16. Does Ohio recognize medical cannabis cards issued by other states?
Currently, Ohio does not recognize medical marijuana registry cards issued in other states. The law requires that the Board of Pharmacy attempt in good faith to negotiate and enter into reciprocity agreements with other states. If Ohio does enter into a reciprocity agreement with another state, more information will be posted to the OMMCP website.
17. What is required of a physician to recommend medical cannabis now that House Bill 523 is effective?
A physician is not permitted to issue a state of Ohio approved written recommendation to use medical marijuana until the physician has obtained a certificate to recommend from the State Medical Board of Ohio. Per Bill 523, the rules outlining the standards and process needed to obtain such a certificate to recommend will be developed no later than September 8, 2017. For more information, please visit the website for the State Medical Board of Ohio.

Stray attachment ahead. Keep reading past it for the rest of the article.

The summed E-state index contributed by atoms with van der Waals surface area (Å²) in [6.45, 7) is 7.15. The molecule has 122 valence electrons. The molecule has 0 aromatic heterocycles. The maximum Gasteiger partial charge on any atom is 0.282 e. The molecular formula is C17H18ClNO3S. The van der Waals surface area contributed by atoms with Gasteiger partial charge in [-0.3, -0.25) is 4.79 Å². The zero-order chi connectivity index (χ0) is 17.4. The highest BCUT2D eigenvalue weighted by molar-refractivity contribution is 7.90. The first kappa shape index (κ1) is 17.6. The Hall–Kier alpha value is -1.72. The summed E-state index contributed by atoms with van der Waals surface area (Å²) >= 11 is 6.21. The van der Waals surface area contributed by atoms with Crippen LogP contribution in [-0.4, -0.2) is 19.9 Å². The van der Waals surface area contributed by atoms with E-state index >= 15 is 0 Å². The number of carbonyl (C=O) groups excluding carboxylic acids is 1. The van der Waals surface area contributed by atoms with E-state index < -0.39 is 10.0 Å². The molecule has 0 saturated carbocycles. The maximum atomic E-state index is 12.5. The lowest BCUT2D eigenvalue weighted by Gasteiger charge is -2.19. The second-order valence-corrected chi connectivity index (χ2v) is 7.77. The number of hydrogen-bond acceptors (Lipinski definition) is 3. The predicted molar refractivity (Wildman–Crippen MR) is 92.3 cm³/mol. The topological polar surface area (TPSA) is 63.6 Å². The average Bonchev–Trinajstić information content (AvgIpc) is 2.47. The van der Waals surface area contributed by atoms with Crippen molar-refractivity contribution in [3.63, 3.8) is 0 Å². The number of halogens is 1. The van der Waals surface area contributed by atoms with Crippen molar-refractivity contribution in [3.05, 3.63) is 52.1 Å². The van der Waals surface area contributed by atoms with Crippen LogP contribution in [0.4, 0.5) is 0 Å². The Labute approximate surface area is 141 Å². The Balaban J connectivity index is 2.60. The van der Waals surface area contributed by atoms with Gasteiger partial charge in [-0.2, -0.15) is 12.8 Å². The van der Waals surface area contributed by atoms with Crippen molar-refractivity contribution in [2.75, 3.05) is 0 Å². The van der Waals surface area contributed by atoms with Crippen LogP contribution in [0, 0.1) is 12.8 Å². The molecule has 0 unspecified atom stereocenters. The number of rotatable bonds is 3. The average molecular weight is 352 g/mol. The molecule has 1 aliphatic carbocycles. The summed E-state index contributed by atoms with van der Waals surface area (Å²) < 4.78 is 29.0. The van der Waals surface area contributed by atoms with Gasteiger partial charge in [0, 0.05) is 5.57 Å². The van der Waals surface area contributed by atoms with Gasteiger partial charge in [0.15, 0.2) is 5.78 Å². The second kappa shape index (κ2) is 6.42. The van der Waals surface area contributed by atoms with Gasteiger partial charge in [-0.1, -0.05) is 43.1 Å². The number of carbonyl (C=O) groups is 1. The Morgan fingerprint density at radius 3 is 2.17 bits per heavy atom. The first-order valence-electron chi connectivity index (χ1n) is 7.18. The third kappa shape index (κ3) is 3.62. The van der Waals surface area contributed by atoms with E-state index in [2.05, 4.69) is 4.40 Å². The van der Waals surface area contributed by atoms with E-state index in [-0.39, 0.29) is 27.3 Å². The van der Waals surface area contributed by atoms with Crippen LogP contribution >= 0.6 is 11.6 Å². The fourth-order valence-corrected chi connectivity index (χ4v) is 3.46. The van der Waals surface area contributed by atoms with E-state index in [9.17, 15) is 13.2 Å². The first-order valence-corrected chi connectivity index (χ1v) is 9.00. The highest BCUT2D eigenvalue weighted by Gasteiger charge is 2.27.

As a way to protect patients and parents or guardians of minor patients who seek to use marijuana prior to the creation and implementation of all the administrative rules necessary to run the Ohio Medical Marijuana Control Program, HB 523 created an affirmative defense for certain marijuana-related crimes. According to the law, a patient, parent, or guardian can only raise an affirmative defense if they have, among other requirements, received a written recommendation from his or her doctor that certifies a certain number of criteria are met. The Board recommends that physicians consult with their private legal counsel and/or employer for interpretation of the legislation.
18. Will my registration status conflict with employment laws according to HB 523?